Heterogeneity in Income Tax Incidence: Are the Wages of Dangerous Jobs More Responsive to Tax Changes than the Wages of Safe Jobs?
AbstractIncome taxes distort the relationship between wages and non-taxable amenities. When the marginal tax rate increases, amenities become more valuable as the compensating differential for low-amenity jobs is taxed away. While there is evidence that the provision of amenities responds to taxes, the literature has ignored the consequences for job characteristics which cannot fully-adjust. This paper compares the wage response of dangerous jobs to the wage response of safe jobs. When tax rates increase, we should see the pre-tax compensating differential for on-the-job risk increase. Empirically, this paper finds large differences in the wage response of jobs based on their riskiness.
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Bibliographic InfoPaper provided by RAND Corporation Publications Department in its series Working Papers with number 706-1.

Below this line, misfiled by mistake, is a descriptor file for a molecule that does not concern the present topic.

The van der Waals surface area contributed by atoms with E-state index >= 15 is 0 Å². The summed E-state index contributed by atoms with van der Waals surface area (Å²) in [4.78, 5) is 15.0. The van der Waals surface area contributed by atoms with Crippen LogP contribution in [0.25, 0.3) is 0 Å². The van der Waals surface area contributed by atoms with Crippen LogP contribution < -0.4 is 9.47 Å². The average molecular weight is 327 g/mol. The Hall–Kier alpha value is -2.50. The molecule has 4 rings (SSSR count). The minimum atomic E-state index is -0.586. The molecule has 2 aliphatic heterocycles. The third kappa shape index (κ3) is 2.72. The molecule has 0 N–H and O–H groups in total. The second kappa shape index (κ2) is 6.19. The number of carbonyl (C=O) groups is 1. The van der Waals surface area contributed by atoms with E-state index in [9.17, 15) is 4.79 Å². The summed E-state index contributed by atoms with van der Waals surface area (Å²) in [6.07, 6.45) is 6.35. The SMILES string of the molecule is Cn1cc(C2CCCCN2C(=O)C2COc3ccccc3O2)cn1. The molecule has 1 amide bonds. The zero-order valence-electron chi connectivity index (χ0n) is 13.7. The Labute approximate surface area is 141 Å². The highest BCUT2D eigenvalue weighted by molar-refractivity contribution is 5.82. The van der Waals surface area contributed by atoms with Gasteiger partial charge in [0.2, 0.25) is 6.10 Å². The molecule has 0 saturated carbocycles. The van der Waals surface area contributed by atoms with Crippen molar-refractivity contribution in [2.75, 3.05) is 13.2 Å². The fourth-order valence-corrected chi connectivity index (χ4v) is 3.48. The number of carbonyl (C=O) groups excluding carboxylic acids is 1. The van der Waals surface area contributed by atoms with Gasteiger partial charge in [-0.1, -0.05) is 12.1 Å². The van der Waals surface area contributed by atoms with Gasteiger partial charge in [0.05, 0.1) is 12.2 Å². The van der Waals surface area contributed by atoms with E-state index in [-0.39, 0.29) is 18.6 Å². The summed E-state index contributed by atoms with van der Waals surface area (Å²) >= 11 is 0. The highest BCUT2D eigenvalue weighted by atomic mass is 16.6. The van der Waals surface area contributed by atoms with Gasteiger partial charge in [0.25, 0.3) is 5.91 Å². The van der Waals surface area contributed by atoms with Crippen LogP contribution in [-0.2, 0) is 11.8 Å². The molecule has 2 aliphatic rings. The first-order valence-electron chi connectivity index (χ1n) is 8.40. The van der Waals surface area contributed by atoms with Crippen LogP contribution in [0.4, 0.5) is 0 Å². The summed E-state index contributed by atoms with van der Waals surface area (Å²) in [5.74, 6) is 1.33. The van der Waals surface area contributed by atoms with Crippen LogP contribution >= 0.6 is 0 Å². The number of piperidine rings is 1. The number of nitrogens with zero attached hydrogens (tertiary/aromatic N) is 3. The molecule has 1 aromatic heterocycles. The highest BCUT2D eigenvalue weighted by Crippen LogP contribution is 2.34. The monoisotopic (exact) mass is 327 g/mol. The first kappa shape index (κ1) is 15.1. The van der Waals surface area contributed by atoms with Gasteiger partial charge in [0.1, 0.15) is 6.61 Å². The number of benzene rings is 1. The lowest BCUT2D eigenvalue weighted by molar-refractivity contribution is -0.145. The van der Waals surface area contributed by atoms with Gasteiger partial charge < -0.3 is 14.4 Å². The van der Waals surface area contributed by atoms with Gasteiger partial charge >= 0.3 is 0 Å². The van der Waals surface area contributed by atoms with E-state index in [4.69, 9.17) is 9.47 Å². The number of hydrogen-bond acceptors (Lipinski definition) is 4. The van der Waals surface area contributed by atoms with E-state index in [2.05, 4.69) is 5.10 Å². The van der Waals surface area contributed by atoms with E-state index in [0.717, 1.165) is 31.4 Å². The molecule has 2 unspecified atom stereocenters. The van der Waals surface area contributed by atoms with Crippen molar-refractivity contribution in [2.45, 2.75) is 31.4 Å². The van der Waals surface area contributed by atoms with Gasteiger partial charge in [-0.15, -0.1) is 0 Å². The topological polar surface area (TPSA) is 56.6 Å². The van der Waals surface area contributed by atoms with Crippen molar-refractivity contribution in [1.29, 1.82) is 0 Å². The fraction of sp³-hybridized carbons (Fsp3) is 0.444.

Length: 45 pages
Date of creation: Dec 2010
Date of revision:
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More information through EDIRC
income taxes; value of a statistical life; tax incidence; compensating differentials;
Find related papers by JEL classification:
- H22 - Public Economics - - Taxation, Subsidies, and Revenue - - - Incidence
- H24 - Public Economics - - Taxation, Subsidies, and Revenue - - - Personal Income and Other Nonbusiness Taxes and Subsidies
- J17 - Labor and Demographic Economics - - Demographic Economics - - - Value of Life; Foregone Income
- J28 - Labor and Demographic Economics - - Demand and Supply of Labor - - - Safety; Job Satisfaction; Related Public Policy
- J31 - Labor and Demographic Economics - - Wages, Compensation, and Labor Costs - - - Wage Level and Structure; Wage Differentials
This paper has been announced in the following NEP Reports:
- NEP-ACC-2011-02-12 (Accounting & Auditing)
- NEP-ALL-2011-02-12 (All new papers)
- NEP-LAB-2011-02-12 (Labour Economics)
- NEP-PBE-2011-02-12 (Public Economics)
- NEP-PUB-2011-02-12 (Public Finance)
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